Energy Merit Badge

Click here for the official guidelines from the Boy Scouts of America for the Energy Merit Badge.

The use of energy factors in considerably when examining the issues of food supply and distribution. Further, utilizing energy is a fundamental aspect of all living things, including plants. In looking for an article on the use or conservation of energy for this badge, consider researching how much energy is used to grow food commercially and transport it to stores versus the energy used to grow food at home.

One option for this badge is to explain how energy is converted in a greenhouse. The badge also requires you to construct a system that makes at least two energy conversions and explain them to your Badge Counselor. You may choose to accomplish this using a real greenhouse or a greenhouse-like structure, even if it is something as simple as a plastic baggie inverted to cover a cup.


If you use a greenhouse or greenhouse-like structure, even if it’s just a cup and a baggie, for starting seeds for a self-watering bucket container, you will be converting light energy into heat and your sprouts will use light energy to convert nutrients into food energy through photosynthesis, which then promotes their growth. The energy created through photosynthesis is used to create more plant cells, and grow the sprout bigger. Eventually, once the sprout is planted in its container, that energy conversion process will drive the creation and development of new branches, leaves, flowers, and fruit or vegetables as well as extend the roots into vast networks through the soil.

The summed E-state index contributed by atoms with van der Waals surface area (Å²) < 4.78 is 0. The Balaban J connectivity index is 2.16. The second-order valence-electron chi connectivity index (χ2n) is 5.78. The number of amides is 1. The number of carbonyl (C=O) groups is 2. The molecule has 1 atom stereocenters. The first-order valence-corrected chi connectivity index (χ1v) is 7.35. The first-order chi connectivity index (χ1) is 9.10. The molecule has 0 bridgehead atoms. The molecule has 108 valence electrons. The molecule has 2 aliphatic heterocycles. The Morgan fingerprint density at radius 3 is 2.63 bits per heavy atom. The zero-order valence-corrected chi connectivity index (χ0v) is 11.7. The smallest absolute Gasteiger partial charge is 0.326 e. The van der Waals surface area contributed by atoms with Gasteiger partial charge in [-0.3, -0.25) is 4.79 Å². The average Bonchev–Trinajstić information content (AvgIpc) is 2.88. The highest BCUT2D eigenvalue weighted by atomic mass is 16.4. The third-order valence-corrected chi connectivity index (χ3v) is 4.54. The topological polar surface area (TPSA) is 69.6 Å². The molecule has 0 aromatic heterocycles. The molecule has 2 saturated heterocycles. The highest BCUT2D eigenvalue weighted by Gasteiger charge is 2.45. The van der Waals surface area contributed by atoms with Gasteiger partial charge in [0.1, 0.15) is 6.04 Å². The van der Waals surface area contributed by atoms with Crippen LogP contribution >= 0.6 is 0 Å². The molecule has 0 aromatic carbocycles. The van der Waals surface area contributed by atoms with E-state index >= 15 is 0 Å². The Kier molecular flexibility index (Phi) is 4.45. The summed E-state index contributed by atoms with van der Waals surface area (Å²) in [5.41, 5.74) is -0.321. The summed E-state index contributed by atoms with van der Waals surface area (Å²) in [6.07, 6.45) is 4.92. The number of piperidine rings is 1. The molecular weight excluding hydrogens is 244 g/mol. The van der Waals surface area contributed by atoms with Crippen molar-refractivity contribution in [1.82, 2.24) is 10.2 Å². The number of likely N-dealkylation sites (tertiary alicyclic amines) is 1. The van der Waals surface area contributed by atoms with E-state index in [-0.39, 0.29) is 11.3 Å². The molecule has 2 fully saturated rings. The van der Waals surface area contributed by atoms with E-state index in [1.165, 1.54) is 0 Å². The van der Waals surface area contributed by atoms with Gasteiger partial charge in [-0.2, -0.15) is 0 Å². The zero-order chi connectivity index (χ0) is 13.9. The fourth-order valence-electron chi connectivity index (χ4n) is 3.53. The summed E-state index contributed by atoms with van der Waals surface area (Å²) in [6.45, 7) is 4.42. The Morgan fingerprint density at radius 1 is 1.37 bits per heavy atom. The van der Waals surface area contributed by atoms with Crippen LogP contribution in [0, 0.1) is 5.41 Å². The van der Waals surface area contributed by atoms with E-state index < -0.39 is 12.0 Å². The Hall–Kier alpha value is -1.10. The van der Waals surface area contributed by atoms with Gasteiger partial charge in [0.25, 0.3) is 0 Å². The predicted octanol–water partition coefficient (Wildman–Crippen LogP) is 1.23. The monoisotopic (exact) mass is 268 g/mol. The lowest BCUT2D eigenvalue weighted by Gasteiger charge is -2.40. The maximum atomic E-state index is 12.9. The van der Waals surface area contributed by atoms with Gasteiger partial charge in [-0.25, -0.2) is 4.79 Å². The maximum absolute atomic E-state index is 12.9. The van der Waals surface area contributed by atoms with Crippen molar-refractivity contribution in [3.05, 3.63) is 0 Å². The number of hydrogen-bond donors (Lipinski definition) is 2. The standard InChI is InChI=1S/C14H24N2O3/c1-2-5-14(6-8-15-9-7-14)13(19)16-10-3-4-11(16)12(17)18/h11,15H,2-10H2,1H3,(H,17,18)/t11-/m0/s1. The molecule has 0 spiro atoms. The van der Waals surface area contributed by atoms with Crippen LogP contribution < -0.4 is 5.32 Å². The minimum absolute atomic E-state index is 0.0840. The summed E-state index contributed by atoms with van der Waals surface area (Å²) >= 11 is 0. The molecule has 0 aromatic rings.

To that end, where the badge requires you to explain to your Badge Counselor a common example of a situation in which energy moves through a system to produce a useful result, you may want to consider explaining the system of the energy that exists among plants, the atmosphere, the soil, and the sun. The cycle of energy usage involving plants is a highly sophisticated, complex system that occurs as a natural phenomenon and exceeds the current design capacities of the human race. It is quite worthy of research and exploration.

When you consider how that cycle serves to produce plant-based foods for humans and their livestock, the complexity widens to systems of energy conversion that include animal and human digestion; hunting, gathering, cultivating, and/or raising plants and animals for human consumption; processing, packaging, warehousing, transporting, and selling commercial foods; and shopping for, storing, preparing, and consuming food. You can follow the path of the energy from system to system. See also the Environmental Science Merit Badge.

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